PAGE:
In reply to a post I saw on E2NZ.org (god knows why I went there, it’s like a car crash in slow motion) where I made two replies, the first was a reply to the following post:
Thank you for posting that. Your post really resonated with me.
I feel your pain – that is pretty much my story as well. My parents immigrated to NZ 18 years ago and I have grew up here. Like you I went to high school and university here, got a well paid job (thanks to having a couple of open minded UK immigrants as my bosses), bought a house on my own and doing my best to settle in.
But lately the anti-immigration sentiment is really starting to make me feel uneasy. All I hear is Asian getting blamed for all sorts of problems – rising house prices, pushing Kiwi out of jobs, causing traffic accidents to even the declining popularity of rugby (sigh…).
I guess unlike you I don’t have any families here. My parents went back home years ago, finding it too hard to settle in. And to Kiwi women, an Asian man is not seen as a desirable partner, no matter who successful I am. So I am isolated and staring down the prospect of dying alone here.
And I know exactly what you mean when you say your ‘newly-found aggressiveness worries me. It also makes me incredibly sad.’. I am normally a calm and caring person but I find myself getting short-fused, angry, bitter and just want to see the world burn. I guess that is what happen when one group of people is marginalized and no one cares.
If you hang around people who are the lowest rung of the socio-economic ladder then it is like writing off the whole of the UK because you spent two years living on a council estate then claiming that the noisy chavs down the road apparently represent the UK over all. If you choose to hang around with people like that then whose fault is it? it is like hearing people here whine about New Zealand and all they’ve done is live in Auckland – congratulations, now you know why Auckland is given the big finger by the rest of New Zealand due the fact that it is a wannabe Sydney which has all the grittiness but none of the excitement that comes with a big city.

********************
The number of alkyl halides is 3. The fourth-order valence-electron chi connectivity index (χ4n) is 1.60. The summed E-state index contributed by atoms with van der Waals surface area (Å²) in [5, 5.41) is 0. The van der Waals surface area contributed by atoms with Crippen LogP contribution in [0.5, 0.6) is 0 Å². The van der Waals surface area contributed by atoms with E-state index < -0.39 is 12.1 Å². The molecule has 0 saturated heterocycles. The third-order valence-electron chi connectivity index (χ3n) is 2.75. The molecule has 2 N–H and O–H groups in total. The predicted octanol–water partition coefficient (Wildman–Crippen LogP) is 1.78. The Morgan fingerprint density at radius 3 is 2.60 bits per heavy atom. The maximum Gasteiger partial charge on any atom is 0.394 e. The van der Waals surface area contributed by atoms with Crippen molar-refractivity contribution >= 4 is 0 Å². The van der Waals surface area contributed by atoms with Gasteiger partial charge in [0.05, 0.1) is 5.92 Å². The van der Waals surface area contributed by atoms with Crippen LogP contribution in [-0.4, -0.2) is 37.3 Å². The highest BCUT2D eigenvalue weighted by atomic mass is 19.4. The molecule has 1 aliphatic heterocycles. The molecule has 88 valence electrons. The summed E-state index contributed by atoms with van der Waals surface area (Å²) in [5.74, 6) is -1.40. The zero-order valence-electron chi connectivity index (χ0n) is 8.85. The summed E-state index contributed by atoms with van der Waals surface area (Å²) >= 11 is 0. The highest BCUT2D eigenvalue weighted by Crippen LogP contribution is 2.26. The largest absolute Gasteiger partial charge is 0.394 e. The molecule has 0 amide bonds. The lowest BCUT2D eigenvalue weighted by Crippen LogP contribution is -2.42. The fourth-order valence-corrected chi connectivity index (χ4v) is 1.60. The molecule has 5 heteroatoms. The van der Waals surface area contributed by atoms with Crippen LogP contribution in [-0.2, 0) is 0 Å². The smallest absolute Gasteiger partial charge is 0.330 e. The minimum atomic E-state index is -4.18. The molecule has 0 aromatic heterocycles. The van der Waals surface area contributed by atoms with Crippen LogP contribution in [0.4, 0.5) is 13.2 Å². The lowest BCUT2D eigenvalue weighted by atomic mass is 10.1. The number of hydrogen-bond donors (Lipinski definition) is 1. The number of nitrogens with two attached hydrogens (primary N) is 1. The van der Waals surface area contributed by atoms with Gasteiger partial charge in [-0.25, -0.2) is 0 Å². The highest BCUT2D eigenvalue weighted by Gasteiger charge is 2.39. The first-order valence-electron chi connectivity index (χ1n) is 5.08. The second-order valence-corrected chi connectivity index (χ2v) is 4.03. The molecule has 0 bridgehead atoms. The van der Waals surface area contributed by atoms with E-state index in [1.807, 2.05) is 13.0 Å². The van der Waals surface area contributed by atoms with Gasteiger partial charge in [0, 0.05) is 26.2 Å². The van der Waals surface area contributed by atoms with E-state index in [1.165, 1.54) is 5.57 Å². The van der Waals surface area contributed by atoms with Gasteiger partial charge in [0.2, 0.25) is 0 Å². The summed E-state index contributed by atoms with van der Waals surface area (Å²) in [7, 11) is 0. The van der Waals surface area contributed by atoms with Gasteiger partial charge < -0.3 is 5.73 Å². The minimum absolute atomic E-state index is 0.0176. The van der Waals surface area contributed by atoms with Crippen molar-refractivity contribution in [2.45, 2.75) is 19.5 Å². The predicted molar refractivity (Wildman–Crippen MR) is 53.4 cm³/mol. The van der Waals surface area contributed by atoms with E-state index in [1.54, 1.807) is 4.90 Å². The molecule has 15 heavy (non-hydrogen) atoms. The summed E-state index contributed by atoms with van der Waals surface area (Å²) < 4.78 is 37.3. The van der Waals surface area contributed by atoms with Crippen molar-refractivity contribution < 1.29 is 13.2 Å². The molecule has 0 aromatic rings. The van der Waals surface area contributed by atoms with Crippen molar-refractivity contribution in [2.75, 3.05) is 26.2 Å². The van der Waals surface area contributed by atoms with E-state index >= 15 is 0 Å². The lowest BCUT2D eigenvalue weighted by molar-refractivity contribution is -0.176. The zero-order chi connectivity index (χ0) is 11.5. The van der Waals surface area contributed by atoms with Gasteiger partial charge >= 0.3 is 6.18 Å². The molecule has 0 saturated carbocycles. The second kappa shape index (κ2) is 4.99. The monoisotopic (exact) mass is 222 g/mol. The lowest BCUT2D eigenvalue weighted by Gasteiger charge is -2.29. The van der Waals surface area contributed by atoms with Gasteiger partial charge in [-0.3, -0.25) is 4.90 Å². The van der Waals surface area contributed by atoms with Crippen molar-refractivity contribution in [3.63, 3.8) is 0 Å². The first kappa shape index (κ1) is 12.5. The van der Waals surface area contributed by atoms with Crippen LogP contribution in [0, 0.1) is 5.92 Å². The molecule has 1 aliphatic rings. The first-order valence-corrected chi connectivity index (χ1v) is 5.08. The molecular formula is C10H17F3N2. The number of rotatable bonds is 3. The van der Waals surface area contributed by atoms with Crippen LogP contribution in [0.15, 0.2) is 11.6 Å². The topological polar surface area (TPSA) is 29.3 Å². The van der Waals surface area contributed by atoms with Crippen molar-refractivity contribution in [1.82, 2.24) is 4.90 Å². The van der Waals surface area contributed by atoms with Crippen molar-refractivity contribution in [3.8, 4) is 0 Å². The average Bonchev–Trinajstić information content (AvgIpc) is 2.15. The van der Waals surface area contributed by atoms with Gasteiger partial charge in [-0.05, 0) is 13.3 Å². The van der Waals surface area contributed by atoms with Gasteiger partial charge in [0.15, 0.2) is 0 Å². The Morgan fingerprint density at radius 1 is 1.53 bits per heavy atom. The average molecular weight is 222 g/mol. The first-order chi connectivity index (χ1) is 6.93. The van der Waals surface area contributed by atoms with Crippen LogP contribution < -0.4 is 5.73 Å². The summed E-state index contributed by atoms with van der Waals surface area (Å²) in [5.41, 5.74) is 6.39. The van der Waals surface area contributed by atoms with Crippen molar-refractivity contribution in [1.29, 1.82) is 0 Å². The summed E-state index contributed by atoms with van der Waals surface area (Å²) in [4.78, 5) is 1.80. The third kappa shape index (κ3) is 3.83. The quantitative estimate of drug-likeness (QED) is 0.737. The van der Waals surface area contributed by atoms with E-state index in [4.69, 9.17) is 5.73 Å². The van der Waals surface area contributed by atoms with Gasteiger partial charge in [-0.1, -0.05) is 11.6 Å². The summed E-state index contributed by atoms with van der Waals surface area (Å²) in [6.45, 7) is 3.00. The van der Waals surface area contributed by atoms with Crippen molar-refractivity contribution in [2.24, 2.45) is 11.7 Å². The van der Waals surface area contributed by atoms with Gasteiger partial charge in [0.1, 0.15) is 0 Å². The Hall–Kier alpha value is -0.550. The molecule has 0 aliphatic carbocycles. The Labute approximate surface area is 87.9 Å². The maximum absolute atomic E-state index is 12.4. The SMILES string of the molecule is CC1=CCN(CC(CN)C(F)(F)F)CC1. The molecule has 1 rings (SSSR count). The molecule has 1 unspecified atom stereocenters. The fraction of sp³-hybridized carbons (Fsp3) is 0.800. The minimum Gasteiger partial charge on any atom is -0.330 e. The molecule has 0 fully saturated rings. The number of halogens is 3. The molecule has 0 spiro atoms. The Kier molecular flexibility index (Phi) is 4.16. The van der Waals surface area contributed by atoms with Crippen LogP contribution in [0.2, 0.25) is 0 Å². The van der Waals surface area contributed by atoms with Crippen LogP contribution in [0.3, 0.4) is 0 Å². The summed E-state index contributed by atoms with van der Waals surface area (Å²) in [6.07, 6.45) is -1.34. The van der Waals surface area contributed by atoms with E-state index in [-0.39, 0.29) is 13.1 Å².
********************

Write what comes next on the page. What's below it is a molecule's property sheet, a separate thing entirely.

I’m living down in Wellington and there has been a big influx of people from the provinces into the major cities which has resulted in many of the more provincial points of view floating around in cities that are pretty cosmopolitan and accepting which colours peoples perception of New Zealand. I’m hoping New Zealand over time such views fade but all countries are going through this urbanisation process where there is greater centralisation as people go where the jobs are resulting in conflict between the existing cosmopolitan culture and the xenophobic culture of the new comers where in the provinces their views were seen as acceptable but having to contend with the fact that those living in the bigger cities don’t have such a tolerance for small mindedness.
Regarding the original poster (the original blog post) and his/her experience, once again it not only comes down where you live but also politicians looking to blame others for their inept planning and when things turn to crap they look for a group to blame; immigrants, gays, Muslims and blame all of societies woes on them. Does this happen in other countries? too damn right – just look at the United States and the number of people supporting Trump, the rise of the far right in France, the overt racism in Australia with Pauline Hanson winning a senate seat – I know this website (e2nz.org) has turned into a New Zealand bashing circle jerk and yes I do believe we should be better than those examples from other countries but lets not try to make out the argument that some how the world is this giant peaceful racially tolerant utopia and New Zealand is some disgusting racism riddle shithole in the south pacific that is beyond redemption.
Whether you enjoy living in New Zealand is based on what decisions you make; if you come to New Zealand expecting bread, circuses and tacky kitsch entertainment then you’re better off moving to the United States and living in a state like California or Nevada (specifically Los Vegas) but if you want to settle down with a family and get involved with the community/workplace then you’re welcome. If you decide to sit in the lunchroom and only talk to people from your ethnic group and then bemoan that you feel isolated then whose fault is that? it reminds me of when I was working at Pak ‘n Save and working with a group of Chinese students who had come over to study and work part time. Out of the group of Chinese work mates there was only one who ever actually came and sat down at the same table as all of us and get involved in conversations and improving her English (her English skills btw were no better or worse than the rest of her Chinese friends) – the net result? she went to parties, met new people, her English improved to the point that after a few years she almost had a New Zealand accent. If you sit in the corner, isolate yourself, and create a mini-[insert country here] then don’t be surprised that your circle of opportunities drastically shrinks for employment and meeting new people. Your life is what you make it.